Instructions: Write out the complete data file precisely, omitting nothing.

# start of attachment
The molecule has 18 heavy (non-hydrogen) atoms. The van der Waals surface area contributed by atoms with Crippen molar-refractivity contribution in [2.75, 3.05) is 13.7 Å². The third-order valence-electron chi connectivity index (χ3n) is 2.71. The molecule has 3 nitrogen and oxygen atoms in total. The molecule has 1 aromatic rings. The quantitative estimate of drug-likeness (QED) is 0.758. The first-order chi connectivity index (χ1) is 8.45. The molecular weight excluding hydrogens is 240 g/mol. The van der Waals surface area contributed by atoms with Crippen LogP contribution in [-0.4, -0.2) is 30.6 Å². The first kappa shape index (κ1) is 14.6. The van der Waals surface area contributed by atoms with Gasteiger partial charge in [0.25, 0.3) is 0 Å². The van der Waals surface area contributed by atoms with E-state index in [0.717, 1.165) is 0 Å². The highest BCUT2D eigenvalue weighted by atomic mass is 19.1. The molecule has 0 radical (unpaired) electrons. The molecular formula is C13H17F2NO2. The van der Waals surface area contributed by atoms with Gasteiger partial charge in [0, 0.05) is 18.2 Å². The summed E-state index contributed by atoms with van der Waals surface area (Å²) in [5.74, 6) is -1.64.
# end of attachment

The molecule has 18 heavy (non-hydrogen) atoms. The van der Waals surface area contributed by atoms with Crippen molar-refractivity contribution in [2.75, 3.05) is 13.7 Å². The third-order valence-electron chi connectivity index (χ3n) is 2.71. The molecule has 3 nitrogen and oxygen atoms in total. The molecule has 1 aromatic rings. The quantitative estimate of drug-likeness (QED) is 0.758. The first-order chi connectivity index (χ1) is 8.45. The molecular weight excluding hydrogens is 240 g/mol. The van der Waals surface area contributed by atoms with Crippen LogP contribution in [-0.4, -0.2) is 30.6 Å². The first kappa shape index (κ1) is 14.6. The van der Waals surface area contributed by atoms with Gasteiger partial charge in [0.25, 0.3) is 0 Å². The van der Waals surface area contributed by atoms with E-state index in [0.717, 1.165) is 0 Å². The highest BCUT2D eigenvalue weighted by atomic mass is 19.1. The molecule has 0 radical (unpaired) electrons. The molecular formula is C13H17F2NO2. The van der Waals surface area contributed by atoms with Gasteiger partial charge in [0, 0.05) is 18.2 Å². The summed E-state index contributed by atoms with van der Waals surface area (Å²) in [5.74, 6) is -1.64.